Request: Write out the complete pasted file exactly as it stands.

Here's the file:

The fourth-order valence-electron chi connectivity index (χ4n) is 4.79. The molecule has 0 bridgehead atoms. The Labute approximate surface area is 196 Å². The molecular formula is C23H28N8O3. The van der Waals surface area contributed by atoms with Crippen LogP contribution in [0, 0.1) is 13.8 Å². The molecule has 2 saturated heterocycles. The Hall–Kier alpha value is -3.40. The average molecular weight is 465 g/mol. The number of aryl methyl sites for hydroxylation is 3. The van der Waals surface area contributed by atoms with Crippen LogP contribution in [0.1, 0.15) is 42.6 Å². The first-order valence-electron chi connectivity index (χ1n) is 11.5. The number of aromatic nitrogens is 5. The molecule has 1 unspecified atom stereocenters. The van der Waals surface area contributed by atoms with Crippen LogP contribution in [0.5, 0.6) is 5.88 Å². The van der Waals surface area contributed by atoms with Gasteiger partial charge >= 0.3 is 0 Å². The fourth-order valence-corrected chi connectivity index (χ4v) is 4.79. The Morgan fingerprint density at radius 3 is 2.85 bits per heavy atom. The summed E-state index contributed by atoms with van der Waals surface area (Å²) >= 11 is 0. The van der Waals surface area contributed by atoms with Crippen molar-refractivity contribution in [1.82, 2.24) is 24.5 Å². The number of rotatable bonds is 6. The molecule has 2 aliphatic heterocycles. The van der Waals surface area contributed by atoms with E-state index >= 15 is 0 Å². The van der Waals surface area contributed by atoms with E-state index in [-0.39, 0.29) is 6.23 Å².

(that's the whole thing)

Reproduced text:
The fourth-order valence-electron chi connectivity index (χ4n) is 4.79. The molecule has 0 bridgehead atoms. The Labute approximate surface area is 196 Å². The molecular formula is C23H28N8O3. The van der Waals surface area contributed by atoms with Crippen LogP contribution in [0, 0.1) is 13.8 Å². The molecule has 2 saturated heterocycles. The Hall–Kier alpha value is -3.40. The average molecular weight is 465 g/mol. The number of aryl methyl sites for hydroxylation is 3. The van der Waals surface area contributed by atoms with Crippen LogP contribution in [0.1, 0.15) is 42.6 Å². The first-order valence-electron chi connectivity index (χ1n) is 11.5. The number of aromatic nitrogens is 5. The molecule has 1 unspecified atom stereocenters. The van der Waals surface area contributed by atoms with Crippen LogP contribution in [0.5, 0.6) is 5.88 Å². The van der Waals surface area contributed by atoms with Gasteiger partial charge >= 0.3 is 0 Å². The fourth-order valence-corrected chi connectivity index (χ4v) is 4.79. The Morgan fingerprint density at radius 3 is 2.85 bits per heavy atom. The summed E-state index contributed by atoms with van der Waals surface area (Å²) >= 11 is 0. The van der Waals surface area contributed by atoms with Crippen molar-refractivity contribution in [1.82, 2.24) is 24.5 Å². The number of rotatable bonds is 6. The molecule has 2 aliphatic heterocycles. The van der Waals surface area contributed by atoms with E-state index >= 15 is 0 Å². The van der Waals surface area contributed by atoms with E-state index in [-0.39, 0.29) is 6.23 Å².